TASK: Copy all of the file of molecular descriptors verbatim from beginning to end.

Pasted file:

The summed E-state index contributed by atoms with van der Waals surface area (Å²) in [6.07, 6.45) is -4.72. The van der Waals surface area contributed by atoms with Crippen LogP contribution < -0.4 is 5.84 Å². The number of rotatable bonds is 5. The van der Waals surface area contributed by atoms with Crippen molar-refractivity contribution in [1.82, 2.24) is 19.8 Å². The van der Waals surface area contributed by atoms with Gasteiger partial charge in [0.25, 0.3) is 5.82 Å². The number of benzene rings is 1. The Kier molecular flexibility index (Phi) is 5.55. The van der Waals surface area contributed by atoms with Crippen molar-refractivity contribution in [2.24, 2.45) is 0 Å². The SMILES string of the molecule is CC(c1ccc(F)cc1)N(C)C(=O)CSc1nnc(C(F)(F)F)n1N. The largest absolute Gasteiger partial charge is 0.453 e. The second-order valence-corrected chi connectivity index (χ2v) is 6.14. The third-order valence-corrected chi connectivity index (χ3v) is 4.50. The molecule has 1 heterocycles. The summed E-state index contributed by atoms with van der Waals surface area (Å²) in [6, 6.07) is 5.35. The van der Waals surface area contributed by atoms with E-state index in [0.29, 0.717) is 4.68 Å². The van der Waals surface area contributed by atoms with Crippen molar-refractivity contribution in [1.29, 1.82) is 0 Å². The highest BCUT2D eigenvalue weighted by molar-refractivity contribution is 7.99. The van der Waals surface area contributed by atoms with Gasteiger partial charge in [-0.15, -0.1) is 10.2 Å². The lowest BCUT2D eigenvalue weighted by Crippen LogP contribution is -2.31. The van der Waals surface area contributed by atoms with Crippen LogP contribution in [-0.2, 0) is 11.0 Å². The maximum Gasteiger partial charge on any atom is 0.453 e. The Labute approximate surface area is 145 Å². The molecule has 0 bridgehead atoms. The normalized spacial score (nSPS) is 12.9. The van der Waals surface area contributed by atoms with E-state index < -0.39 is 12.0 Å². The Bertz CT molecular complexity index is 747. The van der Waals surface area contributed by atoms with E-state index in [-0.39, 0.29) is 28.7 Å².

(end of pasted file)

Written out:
The summed E-state index contributed by atoms with van der Waals surface area (Å²) in [6.07, 6.45) is -4.72. The van der Waals surface area contributed by atoms with Crippen LogP contribution < -0.4 is 5.84 Å². The number of rotatable bonds is 5. The van der Waals surface area contributed by atoms with Crippen molar-refractivity contribution in [1.82, 2.24) is 19.8 Å². The van der Waals surface area contributed by atoms with Gasteiger partial charge in [0.25, 0.3) is 5.82 Å². The number of benzene rings is 1. The Kier molecular flexibility index (Phi) is 5.55. The van der Waals surface area contributed by atoms with Crippen molar-refractivity contribution in [2.24, 2.45) is 0 Å². The SMILES string of the molecule is CC(c1ccc(F)cc1)N(C)C(=O)CSc1nnc(C(F)(F)F)n1N. The largest absolute Gasteiger partial charge is 0.453 e. The second-order valence-corrected chi connectivity index (χ2v) is 6.14. The third-order valence-corrected chi connectivity index (χ3v) is 4.50. The molecule has 1 heterocycles. The summed E-state index contributed by atoms with van der Waals surface area (Å²) in [6, 6.07) is 5.35. The van der Waals surface area contributed by atoms with E-state index in [0.29, 0.717) is 4.68 Å². The van der Waals surface area contributed by atoms with Crippen molar-refractivity contribution in [1.29, 1.82) is 0 Å². The highest BCUT2D eigenvalue weighted by molar-refractivity contribution is 7.99. The van der Waals surface area contributed by atoms with Gasteiger partial charge in [-0.15, -0.1) is 10.2 Å². The lowest BCUT2D eigenvalue weighted by Crippen LogP contribution is -2.31. The van der Waals surface area contributed by atoms with Crippen LogP contribution in [-0.2, 0) is 11.0 Å². The maximum Gasteiger partial charge on any atom is 0.453 e. The Labute approximate surface area is 145 Å². The molecule has 0 bridgehead atoms. The normalized spacial score (nSPS) is 12.9. The van der Waals surface area contributed by atoms with E-state index < -0.39 is 12.0 Å². The Bertz CT molecular complexity index is 747. The van der Waals surface area contributed by atoms with E-state index in [-0.39, 0.29) is 28.7 Å².